The horrors of the Manchester bombing rightly paused the party bickering this week as each party announced it was suspending campaigning.
The role of EU funding in UK research and innovation
This week the role of EU funding in UK research and innovation has hit the headlines. A new report by Technopolis Group, commissioned by the UK national Academies – the Academy of Medical Sciences, British Academy, Royal Academy of Engineering and the Royal Society – gives an analysis of the academic disciplines most reliant on EU research and innovation funding. The report highlights that of the 15 disciplines most dependent on EU funding, 13 are within the arts, humanities and social science sphere. Most dependent as a proportion of their total research funding are Archaeology (38% of funding), Classics (33%) and IT (30%) (see table below).
The full report dissects the information further considering the funding across disciplines, institutions, industrial sectors, company sizes and UK regions. It differentiates between the absolute value of research grant income from EU government bodies, and the relative value of research grant income from EU government bodies with respect to research grant income from all sources, including how EU funding interacts with other funding sources. There are also 11 case studies, including archaeology and ICT.
Student resilience: Keen readers of the Wonkhe blogs will have noticed their fondness for the discourse on student resilience. This week there is another article on the topic (Student Resilience – it’s all about empowerment) which coincides with the release of Unite Students’ report Student Resilience: Exploring the positive case for resilience. The report aims to encourage greater debate, exploration and fresh perspectives within the context of the growing national emphasis and recognition of student mental wellbeing.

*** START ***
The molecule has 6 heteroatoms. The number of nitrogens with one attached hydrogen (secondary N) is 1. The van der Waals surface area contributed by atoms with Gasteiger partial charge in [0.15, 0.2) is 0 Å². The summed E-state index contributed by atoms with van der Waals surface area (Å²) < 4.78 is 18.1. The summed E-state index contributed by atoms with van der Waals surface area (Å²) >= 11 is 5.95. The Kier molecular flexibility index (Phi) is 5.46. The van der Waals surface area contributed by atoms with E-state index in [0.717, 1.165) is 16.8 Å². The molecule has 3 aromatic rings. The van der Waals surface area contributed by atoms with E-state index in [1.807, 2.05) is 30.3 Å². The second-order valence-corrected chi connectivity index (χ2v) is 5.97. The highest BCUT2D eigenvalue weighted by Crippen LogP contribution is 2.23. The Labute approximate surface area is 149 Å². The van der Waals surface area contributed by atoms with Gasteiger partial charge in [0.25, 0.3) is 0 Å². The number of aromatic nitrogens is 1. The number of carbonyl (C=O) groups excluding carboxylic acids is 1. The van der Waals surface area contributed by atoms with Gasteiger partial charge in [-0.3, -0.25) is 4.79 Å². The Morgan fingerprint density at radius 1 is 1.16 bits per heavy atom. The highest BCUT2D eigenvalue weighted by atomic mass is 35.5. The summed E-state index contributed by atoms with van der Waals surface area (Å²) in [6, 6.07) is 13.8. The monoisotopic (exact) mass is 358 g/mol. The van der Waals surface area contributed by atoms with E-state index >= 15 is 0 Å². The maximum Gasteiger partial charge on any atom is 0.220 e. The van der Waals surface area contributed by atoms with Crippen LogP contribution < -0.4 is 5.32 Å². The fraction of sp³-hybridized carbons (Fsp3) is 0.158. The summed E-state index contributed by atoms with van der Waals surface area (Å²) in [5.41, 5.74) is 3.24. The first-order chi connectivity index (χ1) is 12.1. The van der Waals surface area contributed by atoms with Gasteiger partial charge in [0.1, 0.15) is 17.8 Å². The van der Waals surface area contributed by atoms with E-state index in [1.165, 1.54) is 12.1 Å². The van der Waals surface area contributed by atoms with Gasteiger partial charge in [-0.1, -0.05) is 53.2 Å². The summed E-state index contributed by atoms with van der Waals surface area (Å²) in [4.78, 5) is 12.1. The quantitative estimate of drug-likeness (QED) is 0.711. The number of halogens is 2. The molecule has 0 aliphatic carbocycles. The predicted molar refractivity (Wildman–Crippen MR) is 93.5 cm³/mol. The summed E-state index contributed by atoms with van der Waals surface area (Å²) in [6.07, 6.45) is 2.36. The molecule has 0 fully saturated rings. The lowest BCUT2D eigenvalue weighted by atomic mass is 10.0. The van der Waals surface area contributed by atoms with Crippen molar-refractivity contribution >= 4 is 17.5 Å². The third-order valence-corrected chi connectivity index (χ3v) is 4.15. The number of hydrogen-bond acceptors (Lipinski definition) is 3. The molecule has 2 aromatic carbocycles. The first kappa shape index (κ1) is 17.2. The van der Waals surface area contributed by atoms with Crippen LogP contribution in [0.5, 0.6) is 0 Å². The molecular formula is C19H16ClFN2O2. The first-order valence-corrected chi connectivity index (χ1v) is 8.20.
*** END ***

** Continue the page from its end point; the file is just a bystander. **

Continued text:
Social Mobility: The UPP Foundation and Bridge Group report Social Mobility and University Careers Services addresses why students from lower socioeconomic backgrounds earn less than their richer counterparts. Wonkhe summarise the report which concludes that “university participation does not have the levelling effect that was previously assumed”, and that efforts to improve social mobility are disproportionately focused on promoting access to higher education rather than success after studying. It cites reasons such as unpaid internships, geographical immobility, uneven participation in extracurricular activities, and lack of investment in careers services, and argues that there is considerable work to be done on reducing the gap. Included in the report’s recommendations is that NUS should support students’ unions to collect diversity data on sports clubs and societies, which it argues are a significant means of acquiring sought after employability skills. It further recommends that students’ unions and universities work to close the ‘participation gap’ in extra-curricular activities between students from different social backgrounds.
Transparent Taxation: A thought provoking piece in The Conversation challenges the readership to look beyond the slogans and consider the PM’s claims that the Conservative / Labour divide represents Low Vs High Taxation. The article highlights the less egalitarian effects of raising VAT under Conservative leadership and recognises that taxation levels are often a response to the economic climate of the time, transcending party politics.
General election 2017 – This week’s focal election piece considers the incumbents and local candidates that will contest the Dorset constituencies in two weeks’ time. It’s a long report, so you can read it on the intranet here.